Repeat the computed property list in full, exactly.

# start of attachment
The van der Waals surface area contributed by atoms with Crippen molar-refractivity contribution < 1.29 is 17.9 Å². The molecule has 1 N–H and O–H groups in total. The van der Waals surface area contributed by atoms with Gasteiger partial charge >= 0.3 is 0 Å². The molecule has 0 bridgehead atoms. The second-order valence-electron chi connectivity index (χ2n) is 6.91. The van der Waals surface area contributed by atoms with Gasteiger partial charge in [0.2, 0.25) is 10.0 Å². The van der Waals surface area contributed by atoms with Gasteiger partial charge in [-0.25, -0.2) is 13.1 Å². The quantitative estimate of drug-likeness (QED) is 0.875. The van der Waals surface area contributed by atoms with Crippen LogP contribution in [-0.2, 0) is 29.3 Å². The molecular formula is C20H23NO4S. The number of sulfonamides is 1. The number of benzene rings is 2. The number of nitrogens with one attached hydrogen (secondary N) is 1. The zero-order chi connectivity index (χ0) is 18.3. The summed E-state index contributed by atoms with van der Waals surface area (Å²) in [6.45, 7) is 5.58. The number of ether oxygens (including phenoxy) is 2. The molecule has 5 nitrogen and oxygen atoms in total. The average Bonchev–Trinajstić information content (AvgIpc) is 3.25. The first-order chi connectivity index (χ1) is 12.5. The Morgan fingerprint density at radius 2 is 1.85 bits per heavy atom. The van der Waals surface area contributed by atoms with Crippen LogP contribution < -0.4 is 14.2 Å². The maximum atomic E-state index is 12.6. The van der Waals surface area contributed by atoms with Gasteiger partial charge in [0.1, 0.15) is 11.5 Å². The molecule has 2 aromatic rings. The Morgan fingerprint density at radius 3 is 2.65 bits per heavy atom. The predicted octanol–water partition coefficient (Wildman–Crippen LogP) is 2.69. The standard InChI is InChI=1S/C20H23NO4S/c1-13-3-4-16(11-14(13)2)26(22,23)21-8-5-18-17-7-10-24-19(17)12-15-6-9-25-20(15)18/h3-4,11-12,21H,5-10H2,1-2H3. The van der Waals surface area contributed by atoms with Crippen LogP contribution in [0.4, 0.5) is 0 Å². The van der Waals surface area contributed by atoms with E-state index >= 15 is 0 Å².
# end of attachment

The van der Waals surface area contributed by atoms with Crippen molar-refractivity contribution < 1.29 is 17.9 Å². The molecule has 1 N–H and O–H groups in total. The van der Waals surface area contributed by atoms with Gasteiger partial charge >= 0.3 is 0 Å². The molecule has 0 bridgehead atoms. The second-order valence-electron chi connectivity index (χ2n) is 6.91. The van der Waals surface area contributed by atoms with Gasteiger partial charge in [0.2, 0.25) is 10.0 Å². The van der Waals surface area contributed by atoms with Gasteiger partial charge in [-0.25, -0.2) is 13.1 Å². The quantitative estimate of drug-likeness (QED) is 0.875. The van der Waals surface area contributed by atoms with Crippen LogP contribution in [-0.2, 0) is 29.3 Å². The molecular formula is C20H23NO4S. The number of sulfonamides is 1. The number of benzene rings is 2. The number of nitrogens with one attached hydrogen (secondary N) is 1. The zero-order chi connectivity index (χ0) is 18.3. The summed E-state index contributed by atoms with van der Waals surface area (Å²) in [6.45, 7) is 5.58. The number of ether oxygens (including phenoxy) is 2. The molecule has 5 nitrogen and oxygen atoms in total. The average Bonchev–Trinajstić information content (AvgIpc) is 3.25. The first-order chi connectivity index (χ1) is 12.5. The Morgan fingerprint density at radius 2 is 1.85 bits per heavy atom. The van der Waals surface area contributed by atoms with Crippen LogP contribution < -0.4 is 14.2 Å². The maximum atomic E-state index is 12.6. The van der Waals surface area contributed by atoms with Gasteiger partial charge in [0.1, 0.15) is 11.5 Å². The molecule has 2 aromatic rings. The Morgan fingerprint density at radius 3 is 2.65 bits per heavy atom. The predicted octanol–water partition coefficient (Wildman–Crippen LogP) is 2.69. The standard InChI is InChI=1S/C20H23NO4S/c1-13-3-4-16(11-14(13)2)26(22,23)21-8-5-18-17-7-10-24-19(17)12-15-6-9-25-20(15)18/h3-4,11-12,21H,5-10H2,1-2H3. The van der Waals surface area contributed by atoms with Crippen LogP contribution in [0.4, 0.5) is 0 Å². The van der Waals surface area contributed by atoms with E-state index >= 15 is 0 Å².